Francis Ford Coppola’s Archimedes was inspired by the accomplishments of great men and made to honor creativity and innovation. I thought it was fitting for our drink.
So this is the good shit. Can I see it?
It’s a Bordeaux-style blend of cabernet sauvignon and cabernet franc. I heard this is just a temporary studio?
Yes, but it’s been temporary for a long time now. A little too temporary! Not in a bad way but nothing has caught my eye as a potential new space yet.
Are you the type that can handle being unsettled?
I mean as an artist you have to be able to work anywhere. As long as I have a space and there are lights that work [I’m okay].
From Jay Z buying a painting to having a solo show at the Chicago Cultural Center, you’ve had several pinch me moments. Can you pick a favorite?
Presenting all of my work to the Miami Heat. I don’t necessarily revere the players as Gods or anything like that but it’s still that kid in me. Being in a room with these guys talking about my work and explaining the pieces they each received from me, those moments are like, “Damn!” Those are those wedding moments where you don’t remember them, you just kind of remember being there and little flashes … It’s cool but you have to keep it in perspective. It’s great that they have it and now what’s next?
How do you celebrate after special paintings are sold?
I’m lame. I don’t really go out so my celebration might be buying a graphic novel that I wanted for a long time or a coffee table book. No grand celebrations yet. When I get into the Art Institute then we’ll celebrate. We’ll party in the Modern Wing.
Being an artist full time, do you ever find yourself forcing creativity?
There are days of both. There are those days where you’re completely in that creative space in line with what is going on and there are days where you’re just completely somewhere else. It’s like a professional athlete, one day they are doing the most amazing things out on the floor and then the next day they aren’t and you’re thinking, “What the hell just happened?”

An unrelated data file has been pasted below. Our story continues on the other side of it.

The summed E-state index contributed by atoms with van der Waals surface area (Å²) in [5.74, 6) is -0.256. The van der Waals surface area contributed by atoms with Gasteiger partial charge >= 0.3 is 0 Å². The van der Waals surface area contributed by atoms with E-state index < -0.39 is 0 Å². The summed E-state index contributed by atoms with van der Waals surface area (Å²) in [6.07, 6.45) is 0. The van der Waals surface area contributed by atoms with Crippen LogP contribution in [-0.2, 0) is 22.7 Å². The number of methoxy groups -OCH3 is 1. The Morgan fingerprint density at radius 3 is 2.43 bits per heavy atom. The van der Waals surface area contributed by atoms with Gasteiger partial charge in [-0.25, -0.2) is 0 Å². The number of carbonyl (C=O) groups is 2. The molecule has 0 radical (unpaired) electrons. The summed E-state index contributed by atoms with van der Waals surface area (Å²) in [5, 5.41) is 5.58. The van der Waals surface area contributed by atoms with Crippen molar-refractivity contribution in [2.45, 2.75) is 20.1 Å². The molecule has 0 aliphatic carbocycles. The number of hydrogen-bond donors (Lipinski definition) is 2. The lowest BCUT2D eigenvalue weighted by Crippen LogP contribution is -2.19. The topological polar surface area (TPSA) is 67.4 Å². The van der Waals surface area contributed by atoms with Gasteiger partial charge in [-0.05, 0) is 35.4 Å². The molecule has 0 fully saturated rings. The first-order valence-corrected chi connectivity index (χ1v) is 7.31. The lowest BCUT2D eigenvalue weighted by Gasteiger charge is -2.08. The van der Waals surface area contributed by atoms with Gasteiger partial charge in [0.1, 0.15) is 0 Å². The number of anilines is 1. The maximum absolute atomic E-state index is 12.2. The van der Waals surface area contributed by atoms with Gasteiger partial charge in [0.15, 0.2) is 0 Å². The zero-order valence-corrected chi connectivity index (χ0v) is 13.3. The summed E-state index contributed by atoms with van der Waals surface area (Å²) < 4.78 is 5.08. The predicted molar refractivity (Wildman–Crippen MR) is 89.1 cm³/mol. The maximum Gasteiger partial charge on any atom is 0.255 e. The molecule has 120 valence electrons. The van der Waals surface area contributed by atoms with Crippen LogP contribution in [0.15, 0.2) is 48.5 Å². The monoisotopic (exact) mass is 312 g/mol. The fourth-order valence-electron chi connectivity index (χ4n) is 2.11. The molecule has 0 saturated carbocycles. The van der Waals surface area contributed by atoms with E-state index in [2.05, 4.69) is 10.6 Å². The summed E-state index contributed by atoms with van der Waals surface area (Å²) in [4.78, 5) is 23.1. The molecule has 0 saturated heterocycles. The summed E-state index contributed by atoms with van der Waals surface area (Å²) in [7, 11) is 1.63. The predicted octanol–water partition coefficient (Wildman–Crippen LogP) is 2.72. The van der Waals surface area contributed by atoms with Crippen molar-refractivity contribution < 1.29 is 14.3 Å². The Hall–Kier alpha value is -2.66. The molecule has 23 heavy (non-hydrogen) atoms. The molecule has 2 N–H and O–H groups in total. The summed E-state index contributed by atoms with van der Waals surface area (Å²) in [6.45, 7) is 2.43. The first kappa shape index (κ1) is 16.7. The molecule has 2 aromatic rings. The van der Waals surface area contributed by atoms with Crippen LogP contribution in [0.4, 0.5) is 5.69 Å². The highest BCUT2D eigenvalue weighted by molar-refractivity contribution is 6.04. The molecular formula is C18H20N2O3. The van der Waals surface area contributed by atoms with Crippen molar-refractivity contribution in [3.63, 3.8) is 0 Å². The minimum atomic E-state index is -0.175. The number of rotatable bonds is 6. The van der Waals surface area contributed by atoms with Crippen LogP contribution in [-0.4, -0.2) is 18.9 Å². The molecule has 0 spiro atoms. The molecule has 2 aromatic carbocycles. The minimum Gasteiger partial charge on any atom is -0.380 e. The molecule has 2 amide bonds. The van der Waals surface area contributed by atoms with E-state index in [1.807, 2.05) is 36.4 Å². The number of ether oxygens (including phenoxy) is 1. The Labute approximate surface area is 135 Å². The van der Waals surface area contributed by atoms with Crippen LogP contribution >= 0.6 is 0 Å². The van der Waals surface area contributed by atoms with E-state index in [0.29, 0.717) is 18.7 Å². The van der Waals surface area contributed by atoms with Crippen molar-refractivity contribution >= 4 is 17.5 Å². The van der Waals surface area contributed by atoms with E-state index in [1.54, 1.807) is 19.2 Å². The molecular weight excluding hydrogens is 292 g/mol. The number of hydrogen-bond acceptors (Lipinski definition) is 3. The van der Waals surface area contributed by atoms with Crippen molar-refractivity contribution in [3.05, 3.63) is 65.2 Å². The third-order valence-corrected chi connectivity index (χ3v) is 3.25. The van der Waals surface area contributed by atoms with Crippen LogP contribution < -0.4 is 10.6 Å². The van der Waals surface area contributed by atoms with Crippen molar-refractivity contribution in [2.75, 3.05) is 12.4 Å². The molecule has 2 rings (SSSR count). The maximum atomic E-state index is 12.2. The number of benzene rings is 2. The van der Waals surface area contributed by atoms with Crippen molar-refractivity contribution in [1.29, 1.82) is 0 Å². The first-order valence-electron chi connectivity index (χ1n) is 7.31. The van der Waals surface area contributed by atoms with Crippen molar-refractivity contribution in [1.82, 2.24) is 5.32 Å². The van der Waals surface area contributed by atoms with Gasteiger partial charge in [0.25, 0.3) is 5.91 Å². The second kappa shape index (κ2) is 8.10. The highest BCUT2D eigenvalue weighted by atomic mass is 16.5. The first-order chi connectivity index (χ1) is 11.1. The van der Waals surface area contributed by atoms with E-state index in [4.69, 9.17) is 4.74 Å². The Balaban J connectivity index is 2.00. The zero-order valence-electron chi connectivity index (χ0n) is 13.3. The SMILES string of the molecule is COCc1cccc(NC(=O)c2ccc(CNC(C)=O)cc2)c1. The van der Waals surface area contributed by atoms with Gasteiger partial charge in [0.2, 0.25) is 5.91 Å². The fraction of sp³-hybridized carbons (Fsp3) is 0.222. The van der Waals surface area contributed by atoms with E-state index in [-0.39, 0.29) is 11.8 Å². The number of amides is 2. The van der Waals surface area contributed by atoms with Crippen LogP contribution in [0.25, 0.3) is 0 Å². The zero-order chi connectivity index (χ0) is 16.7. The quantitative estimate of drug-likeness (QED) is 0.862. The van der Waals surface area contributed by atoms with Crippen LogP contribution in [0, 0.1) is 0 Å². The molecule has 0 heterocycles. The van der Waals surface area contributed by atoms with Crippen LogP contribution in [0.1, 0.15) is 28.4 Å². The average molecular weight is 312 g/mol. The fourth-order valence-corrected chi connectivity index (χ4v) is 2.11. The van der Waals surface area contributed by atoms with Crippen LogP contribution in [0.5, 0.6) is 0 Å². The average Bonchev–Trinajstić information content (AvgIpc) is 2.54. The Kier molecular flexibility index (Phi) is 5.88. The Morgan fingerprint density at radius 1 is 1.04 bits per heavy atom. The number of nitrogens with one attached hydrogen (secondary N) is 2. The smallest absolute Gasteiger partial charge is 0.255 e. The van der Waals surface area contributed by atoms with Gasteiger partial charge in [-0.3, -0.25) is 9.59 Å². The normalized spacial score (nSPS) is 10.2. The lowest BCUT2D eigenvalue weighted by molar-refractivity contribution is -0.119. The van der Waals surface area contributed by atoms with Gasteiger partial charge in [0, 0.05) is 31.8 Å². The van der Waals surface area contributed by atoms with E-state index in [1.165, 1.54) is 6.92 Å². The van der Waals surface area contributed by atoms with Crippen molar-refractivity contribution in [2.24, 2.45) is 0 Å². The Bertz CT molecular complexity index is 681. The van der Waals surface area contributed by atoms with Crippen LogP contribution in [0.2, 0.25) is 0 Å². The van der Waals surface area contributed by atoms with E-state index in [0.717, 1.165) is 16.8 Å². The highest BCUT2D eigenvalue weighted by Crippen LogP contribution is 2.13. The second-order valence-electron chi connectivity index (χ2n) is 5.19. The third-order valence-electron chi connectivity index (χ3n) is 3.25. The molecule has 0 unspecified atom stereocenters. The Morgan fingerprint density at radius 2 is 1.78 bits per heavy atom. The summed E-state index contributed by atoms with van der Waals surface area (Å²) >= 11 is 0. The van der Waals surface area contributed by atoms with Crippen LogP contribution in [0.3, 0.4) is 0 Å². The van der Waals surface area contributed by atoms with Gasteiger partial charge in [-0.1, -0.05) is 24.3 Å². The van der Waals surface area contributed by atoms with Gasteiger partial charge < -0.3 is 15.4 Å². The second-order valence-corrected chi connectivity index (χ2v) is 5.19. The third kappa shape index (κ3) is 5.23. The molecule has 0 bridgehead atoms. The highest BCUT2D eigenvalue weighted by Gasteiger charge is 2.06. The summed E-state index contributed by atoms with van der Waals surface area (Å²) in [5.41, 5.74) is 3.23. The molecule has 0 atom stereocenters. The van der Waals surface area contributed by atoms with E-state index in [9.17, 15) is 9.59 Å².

On those days when you’re not mentally there, how do you bring yourself back?
It just depends on the occasion, you play through it, you just go. Some days you come back and just paint over it, but it’s still exerting the effort and being cognizant of the fact that you still have to give it your all. Even though your all isn’t your best that day, you just have to give it your all.
When was the last time it was hard to play through it?
Before this summer, just having such a busy year and creating all of this work on top of work for different shows and then still dealing with family issues, like the loss of your parent. You have to go beyond trying to find a balance. It’s one side or the other. I don’t really feel like there is a good middle ground. I had to put on a false face and not really think about it and assess it later. In that moment there were opportunities that had come up that you can’t squander nor can you back out of because the date is set, the door is open that day, what’s going to be on the wall? I think a lot of work in that time period for me was my worst. But in 10 years who knows what people will say. They’ll probably still say it sucked … Times like that, let the subconscious take over and go. Be where you are supposed to be, do what you’re supposed to do, that’s it.
Who is your rock?
I don’t know if I have rocks. I have pebbles. One guy that I’ve always watched and in conversation learned from is Theaster Gates.
Are any of your pieces up at your house?
I don’t have many but the few that I do are ones that were either in my mom’s collection that I made for her or there were a few times where she secretly went and bought a piece at my earlier shows when my art was dirt cheap. You could buy it for a couple bucks. So I kept those.
Did your friends and family predict you’d become an artist?
I don’t think that they were shocked. They tried to force other occupations on me that might have involved some illustration but yeah I don’t think they were too surprised.
Did you ever get in trouble with graffiti?